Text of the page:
The following is from the Oct. 27 meeting of the Laguna Beach Unified School District Board of Education.
Elementary Spanish highlighted
Nancy Hubbell, assistant superintendent of instructional services, praised El Morro Elementary Spanish teacher Jason Fritze’s new classroom and after-school programs for students in first through fifth grade at both elementary schools.
She said his innovative and untraditional “total physical response" teaching methods, whereby students are enveloped in the language through games and story-telling activities, have proven to engage all students and show positive results.
Fourth- and fifth-graders partake in weekly 45-minute lessons during school hours, while first- through third-graders have the option of taking Spanish after school in eight-week sessions.
Currently, 24 beginner and 25 intermediate students are enrolled in the El Morro program, and 30 beginner and 19 intermediate students are enrolled at Top of the World.
Hubbell said the district’s ultimate goal is to graduate more bilingual and biliterate students, who are familiar with foreign communication, cultures and connections between them.
Afterward, Fritze shared an “inside the classroom" video with the board that illustrated his high level of enthusiasm and ability to fully engage his students, who sang songs in Spanish, asked and answered questions and told stories.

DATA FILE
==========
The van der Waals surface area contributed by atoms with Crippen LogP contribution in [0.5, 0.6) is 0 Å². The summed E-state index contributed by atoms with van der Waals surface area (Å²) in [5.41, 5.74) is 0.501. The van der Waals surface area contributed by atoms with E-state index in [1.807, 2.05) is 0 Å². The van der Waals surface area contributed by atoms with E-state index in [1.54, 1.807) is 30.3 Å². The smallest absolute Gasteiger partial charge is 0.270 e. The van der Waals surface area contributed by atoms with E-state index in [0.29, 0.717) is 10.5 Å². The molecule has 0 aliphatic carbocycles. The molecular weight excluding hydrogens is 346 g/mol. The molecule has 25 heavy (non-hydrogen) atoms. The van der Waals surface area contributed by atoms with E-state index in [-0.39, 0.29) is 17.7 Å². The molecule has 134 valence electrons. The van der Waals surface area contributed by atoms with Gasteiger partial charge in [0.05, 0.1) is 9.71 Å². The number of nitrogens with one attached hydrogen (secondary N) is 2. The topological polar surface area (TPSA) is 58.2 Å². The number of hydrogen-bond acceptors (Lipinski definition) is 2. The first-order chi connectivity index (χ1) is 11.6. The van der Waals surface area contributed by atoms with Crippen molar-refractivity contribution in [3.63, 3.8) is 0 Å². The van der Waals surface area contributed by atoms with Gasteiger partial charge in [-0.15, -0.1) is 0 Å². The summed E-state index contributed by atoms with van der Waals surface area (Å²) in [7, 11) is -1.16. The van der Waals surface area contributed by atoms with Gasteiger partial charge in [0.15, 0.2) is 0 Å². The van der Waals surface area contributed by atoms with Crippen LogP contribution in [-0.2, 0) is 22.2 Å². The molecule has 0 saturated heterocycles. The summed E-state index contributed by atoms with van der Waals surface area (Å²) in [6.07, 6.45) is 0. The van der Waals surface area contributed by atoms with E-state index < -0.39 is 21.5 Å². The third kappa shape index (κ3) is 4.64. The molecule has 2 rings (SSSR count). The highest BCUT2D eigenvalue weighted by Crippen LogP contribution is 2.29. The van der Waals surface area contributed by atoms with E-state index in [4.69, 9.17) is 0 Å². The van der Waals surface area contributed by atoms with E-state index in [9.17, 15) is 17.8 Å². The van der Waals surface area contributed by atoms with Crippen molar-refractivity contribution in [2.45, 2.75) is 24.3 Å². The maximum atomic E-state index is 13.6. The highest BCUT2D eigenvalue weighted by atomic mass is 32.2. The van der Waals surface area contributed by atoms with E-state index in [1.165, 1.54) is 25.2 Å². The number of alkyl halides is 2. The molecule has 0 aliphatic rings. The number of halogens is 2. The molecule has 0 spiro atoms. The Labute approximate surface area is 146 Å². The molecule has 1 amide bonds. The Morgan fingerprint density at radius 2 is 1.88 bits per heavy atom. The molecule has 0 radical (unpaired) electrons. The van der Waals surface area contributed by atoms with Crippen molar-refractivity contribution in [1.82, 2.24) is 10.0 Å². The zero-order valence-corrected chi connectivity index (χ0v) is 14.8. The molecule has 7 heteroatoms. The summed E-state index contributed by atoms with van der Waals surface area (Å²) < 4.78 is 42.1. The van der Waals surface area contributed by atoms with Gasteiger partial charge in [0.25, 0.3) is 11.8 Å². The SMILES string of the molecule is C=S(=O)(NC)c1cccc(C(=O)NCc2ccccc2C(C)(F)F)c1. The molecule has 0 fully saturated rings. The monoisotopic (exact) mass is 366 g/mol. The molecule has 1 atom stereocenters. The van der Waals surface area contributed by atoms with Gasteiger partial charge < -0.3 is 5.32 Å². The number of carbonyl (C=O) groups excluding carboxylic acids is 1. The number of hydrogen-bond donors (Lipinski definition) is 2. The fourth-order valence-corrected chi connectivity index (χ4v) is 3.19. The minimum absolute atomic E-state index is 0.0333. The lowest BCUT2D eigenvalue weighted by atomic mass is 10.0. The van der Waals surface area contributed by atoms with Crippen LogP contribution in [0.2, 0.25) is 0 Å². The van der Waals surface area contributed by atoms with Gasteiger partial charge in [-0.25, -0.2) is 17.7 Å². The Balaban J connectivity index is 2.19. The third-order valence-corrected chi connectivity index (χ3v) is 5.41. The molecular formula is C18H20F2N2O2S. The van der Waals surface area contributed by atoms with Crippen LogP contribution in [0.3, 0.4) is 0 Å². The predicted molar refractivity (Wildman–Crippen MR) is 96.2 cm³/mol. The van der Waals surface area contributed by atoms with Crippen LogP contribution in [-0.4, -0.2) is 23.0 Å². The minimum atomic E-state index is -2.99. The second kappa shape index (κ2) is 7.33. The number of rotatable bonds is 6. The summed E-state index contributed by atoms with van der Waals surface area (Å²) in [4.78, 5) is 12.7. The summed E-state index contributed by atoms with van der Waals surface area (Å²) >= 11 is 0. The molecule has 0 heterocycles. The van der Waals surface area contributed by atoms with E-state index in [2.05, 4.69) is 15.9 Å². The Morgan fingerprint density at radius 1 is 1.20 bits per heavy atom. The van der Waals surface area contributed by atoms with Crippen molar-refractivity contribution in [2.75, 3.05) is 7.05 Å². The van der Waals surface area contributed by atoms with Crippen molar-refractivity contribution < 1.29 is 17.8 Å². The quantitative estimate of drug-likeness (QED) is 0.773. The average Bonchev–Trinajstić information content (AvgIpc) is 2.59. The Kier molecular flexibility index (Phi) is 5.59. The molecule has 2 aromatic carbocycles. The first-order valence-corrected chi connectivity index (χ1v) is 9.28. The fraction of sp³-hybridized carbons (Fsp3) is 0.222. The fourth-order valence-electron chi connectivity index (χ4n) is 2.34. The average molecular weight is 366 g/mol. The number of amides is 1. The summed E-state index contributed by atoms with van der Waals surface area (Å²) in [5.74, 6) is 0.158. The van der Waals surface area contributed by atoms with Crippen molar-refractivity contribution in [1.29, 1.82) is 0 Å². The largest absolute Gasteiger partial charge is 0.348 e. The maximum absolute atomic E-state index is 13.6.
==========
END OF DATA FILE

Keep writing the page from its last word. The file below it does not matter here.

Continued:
“So far, I’m excited at the production I’m seeing," Hubbell said.
Student safety, flu precautions
Supt. Robert Fraisse updated the board on student safety precautions that have been implemented regarding H1N1, student hikes and fire and traffic safety.
The schools continue to hold bi-weekly meetings regarding the so-called “swine flu," H1N1, and to keep students and parents up-to-date via the schools’ websites. All sanitary measures are still in effect, and attendance of staff and students is being monitored, he said.
Due to a recent mountain lion sighting on the El Morro Elementary School trail, the physical education department has recruited more volunteers to accompany students on hikes. There is now one chaperone for every 20 students.
During higher risk fire seasons, the schools are stepping up their safety measures with “full" fire drills that include evacuation from the school and onto buses.
A traffic safety task force has been set in place with volunteers who will assist students with traveling to and from school safely.